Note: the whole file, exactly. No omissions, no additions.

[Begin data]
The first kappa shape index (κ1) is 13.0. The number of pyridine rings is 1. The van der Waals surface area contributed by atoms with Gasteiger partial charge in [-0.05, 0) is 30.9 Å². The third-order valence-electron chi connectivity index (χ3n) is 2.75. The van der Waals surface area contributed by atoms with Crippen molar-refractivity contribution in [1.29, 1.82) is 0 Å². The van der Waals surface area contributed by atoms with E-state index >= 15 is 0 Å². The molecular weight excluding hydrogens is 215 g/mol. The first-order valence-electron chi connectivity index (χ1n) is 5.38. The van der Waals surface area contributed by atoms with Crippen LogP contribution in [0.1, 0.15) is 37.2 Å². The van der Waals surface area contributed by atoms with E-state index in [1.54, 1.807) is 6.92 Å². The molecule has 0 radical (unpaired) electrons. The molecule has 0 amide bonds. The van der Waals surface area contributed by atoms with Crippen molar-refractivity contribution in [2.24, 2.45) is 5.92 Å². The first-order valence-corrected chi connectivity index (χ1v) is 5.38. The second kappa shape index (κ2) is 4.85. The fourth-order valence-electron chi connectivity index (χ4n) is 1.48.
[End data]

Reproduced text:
The first kappa shape index (κ1) is 13.0. The number of pyridine rings is 1. The van der Waals surface area contributed by atoms with Gasteiger partial charge in [-0.05, 0) is 30.9 Å². The third-order valence-electron chi connectivity index (χ3n) is 2.75. The van der Waals surface area contributed by atoms with Crippen molar-refractivity contribution in [1.29, 1.82) is 0 Å². The van der Waals surface area contributed by atoms with E-state index >= 15 is 0 Å². The molecular weight excluding hydrogens is 215 g/mol. The first-order valence-electron chi connectivity index (χ1n) is 5.38. The van der Waals surface area contributed by atoms with Crippen LogP contribution in [0.1, 0.15) is 37.2 Å². The van der Waals surface area contributed by atoms with E-state index in [1.54, 1.807) is 6.92 Å². The molecule has 0 radical (unpaired) electrons. The molecule has 0 amide bonds. The van der Waals surface area contributed by atoms with Crippen molar-refractivity contribution in [2.24, 2.45) is 5.92 Å². The first-order valence-corrected chi connectivity index (χ1v) is 5.38. The second kappa shape index (κ2) is 4.85. The fourth-order valence-electron chi connectivity index (χ4n) is 1.48.